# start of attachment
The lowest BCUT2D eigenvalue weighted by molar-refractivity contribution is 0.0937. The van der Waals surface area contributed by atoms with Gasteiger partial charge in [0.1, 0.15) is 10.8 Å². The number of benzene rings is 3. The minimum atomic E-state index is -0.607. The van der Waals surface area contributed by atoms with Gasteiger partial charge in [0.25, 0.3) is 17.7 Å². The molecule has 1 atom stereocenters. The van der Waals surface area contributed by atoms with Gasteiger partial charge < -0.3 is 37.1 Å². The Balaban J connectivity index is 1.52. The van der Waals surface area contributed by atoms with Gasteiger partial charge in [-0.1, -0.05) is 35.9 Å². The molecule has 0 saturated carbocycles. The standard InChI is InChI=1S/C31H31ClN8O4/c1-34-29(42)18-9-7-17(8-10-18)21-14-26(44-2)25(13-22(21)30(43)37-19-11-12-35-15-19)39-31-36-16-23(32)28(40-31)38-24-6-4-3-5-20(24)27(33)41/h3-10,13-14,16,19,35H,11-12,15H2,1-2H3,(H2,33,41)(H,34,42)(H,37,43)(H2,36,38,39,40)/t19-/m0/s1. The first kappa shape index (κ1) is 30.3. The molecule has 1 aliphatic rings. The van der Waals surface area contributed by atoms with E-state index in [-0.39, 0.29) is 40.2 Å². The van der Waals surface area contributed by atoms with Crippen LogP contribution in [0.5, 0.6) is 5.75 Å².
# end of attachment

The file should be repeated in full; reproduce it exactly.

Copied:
The lowest BCUT2D eigenvalue weighted by molar-refractivity contribution is 0.0937. The van der Waals surface area contributed by atoms with Gasteiger partial charge in [0.1, 0.15) is 10.8 Å². The number of benzene rings is 3. The minimum atomic E-state index is -0.607. The van der Waals surface area contributed by atoms with Gasteiger partial charge in [0.25, 0.3) is 17.7 Å². The molecule has 1 atom stereocenters. The van der Waals surface area contributed by atoms with Gasteiger partial charge < -0.3 is 37.1 Å². The Balaban J connectivity index is 1.52. The van der Waals surface area contributed by atoms with Gasteiger partial charge in [-0.1, -0.05) is 35.9 Å². The molecule has 0 saturated carbocycles. The standard InChI is InChI=1S/C31H31ClN8O4/c1-34-29(42)18-9-7-17(8-10-18)21-14-26(44-2)25(13-22(21)30(43)37-19-11-12-35-15-19)39-31-36-16-23(32)28(40-31)38-24-6-4-3-5-20(24)27(33)41/h3-10,13-14,16,19,35H,11-12,15H2,1-2H3,(H2,33,41)(H,34,42)(H,37,43)(H2,36,38,39,40)/t19-/m0/s1. The first kappa shape index (κ1) is 30.3. The molecule has 1 aliphatic rings. The van der Waals surface area contributed by atoms with E-state index in [-0.39, 0.29) is 40.2 Å². The van der Waals surface area contributed by atoms with Crippen LogP contribution in [0.5, 0.6) is 5.75 Å².